The "All Stars" movies are better than I used to think. The idea's ridiculous, of course. They're a team-up of everyone to date, which by this point meant eleven teams and 44 heroines, including the movie-only Cure Echo. You can't make a kiddie film with 44 heroines. Even Toei stopped doing them regularly after this. They made another for the 15th anniversary
, admittedly, but from now on a PreCure team-up movie would only promise to star the last three teams.
That said, though, they're also surprisingly good. The first three (the DX trilogy) were the kind of dumb crossover comics event you're imagining (although I love them), but fairly soon the storylines had no choice but to get creative. This is actually one of the weaker ones, although it's still worth watching. It's a bit of a DX throwback and the "Good Underneath But Hasn't Realised" villain is only middling, but:
(a) it's a Disney musical. Characters regularly burst into song and dance, sometimes with the passers-by as backing dancers. Even the baddies sing about how evil they are. The songs are nothing special, alas, but I love the climactic superhero battle set to a lullaby. The ex-villain will be singing elegaically about a forest of dreams and our heartbeats blending together... while, in the meantime, the PreCures kick, punch and energy-blast an incoming missile fusillade. (As the title suggests, that song is crucial to the plot.)
(b) in comparison, single-team PreCure films can be a bit thin. Minimal cast, simple ideas and not quite enough plot to fill the running time. All Stars films, on the other hand, have given themselves the opposite problem.
(c) the action scenes. Goodness me. If you want to see superheroes kick arse, you've come to the right place. It's pure fan service that doesn't get best value from its iconic theme songs, but who cares when HappinessCharge
's Megumi is shooting her Superman eye lasers again? "Lovely Beam!"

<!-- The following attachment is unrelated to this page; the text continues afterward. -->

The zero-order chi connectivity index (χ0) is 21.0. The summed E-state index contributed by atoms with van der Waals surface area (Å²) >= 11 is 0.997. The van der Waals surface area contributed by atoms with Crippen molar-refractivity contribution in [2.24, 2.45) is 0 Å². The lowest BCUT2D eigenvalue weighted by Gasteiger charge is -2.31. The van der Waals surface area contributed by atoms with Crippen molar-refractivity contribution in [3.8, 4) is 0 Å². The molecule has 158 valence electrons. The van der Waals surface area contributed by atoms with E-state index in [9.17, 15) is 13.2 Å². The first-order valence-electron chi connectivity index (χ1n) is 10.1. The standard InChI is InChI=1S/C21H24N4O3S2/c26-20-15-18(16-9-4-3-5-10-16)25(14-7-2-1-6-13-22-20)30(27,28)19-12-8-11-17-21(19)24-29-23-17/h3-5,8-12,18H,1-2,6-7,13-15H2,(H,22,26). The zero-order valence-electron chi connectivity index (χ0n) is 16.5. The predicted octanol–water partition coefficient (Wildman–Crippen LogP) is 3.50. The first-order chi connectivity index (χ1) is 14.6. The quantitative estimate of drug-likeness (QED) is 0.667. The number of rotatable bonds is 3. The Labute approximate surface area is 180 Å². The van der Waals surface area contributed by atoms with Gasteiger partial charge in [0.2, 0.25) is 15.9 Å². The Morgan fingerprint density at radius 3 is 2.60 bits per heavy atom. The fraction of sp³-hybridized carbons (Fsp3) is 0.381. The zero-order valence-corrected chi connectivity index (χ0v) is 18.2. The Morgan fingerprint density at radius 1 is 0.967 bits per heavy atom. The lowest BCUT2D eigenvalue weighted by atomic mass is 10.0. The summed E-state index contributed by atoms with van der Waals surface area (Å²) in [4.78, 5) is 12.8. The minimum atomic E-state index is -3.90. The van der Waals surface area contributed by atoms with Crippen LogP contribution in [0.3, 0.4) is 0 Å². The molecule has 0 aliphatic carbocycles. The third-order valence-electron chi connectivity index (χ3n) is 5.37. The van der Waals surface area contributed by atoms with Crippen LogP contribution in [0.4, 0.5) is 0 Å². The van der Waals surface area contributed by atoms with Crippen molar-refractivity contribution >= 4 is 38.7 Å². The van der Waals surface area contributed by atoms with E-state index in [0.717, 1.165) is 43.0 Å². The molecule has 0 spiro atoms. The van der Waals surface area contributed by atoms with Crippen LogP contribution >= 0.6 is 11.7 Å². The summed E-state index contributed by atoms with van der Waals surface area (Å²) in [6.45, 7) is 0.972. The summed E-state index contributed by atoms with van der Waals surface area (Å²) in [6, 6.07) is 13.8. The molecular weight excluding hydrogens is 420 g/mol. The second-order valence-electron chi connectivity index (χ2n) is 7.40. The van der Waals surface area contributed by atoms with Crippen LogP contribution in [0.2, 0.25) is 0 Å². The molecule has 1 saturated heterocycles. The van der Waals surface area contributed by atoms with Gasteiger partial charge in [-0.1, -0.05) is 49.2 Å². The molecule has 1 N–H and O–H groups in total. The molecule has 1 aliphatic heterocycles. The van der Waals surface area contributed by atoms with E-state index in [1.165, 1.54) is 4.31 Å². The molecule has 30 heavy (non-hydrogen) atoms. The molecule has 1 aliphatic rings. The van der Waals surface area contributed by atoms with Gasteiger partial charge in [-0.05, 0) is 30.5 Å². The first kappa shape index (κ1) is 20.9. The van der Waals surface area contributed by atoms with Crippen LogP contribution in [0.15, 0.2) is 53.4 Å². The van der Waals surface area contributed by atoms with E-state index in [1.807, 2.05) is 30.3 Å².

Of the girls themselves, in order of apparent importance...
= Mirai and Riko are the main heroines, obviously. (Haa-chan hasn't arrived yet.) Riko's a bit off-model at the beginning, being implausibly stupid in her surprise at being busted as a witch after she'd cast magic in front of everyone while wearing a witch's outfit. However, they're the early versions of themselves that can carry a story and they have a character arc, about their inexperience and lack of confidence.
Also, the film's last scene reminds us that they're the only magic-using PreCures. That makes them unique, which on reflection is a bit odd in a magical girl franchise.
= the first team to meet Mirai and Riko. (Kirara hasn't moved to Paris yet, but she's completed her preparations.) They fight together as a superteam of six and, later, wear their most hilariously absurd dresses. Also, importantly, Yui gets a cameo. This made me ridiculously happy.
+ HAPPINESS CHARGE
= the second superteam. The All Stars movies have stopped trying to represent everyone individually.
EVERYONE ELSE = locked up in the baddies' prison. Erika (Cure Marine) is still the franchise comedian, though, while Honoka and Nagisa get respect.
This isn't the best All Stars film, but I enjoyed it. Solciere's emotional backstory and eventual conversion are a bit of a script lump, but they're good enough. The songs are passable. The evil dwarf horse is a laugh, though, while the film's approach to 44 heroines is sensible. The battles and returning guest villains are cool and impressive, the girls are likeable and the film's got a heart.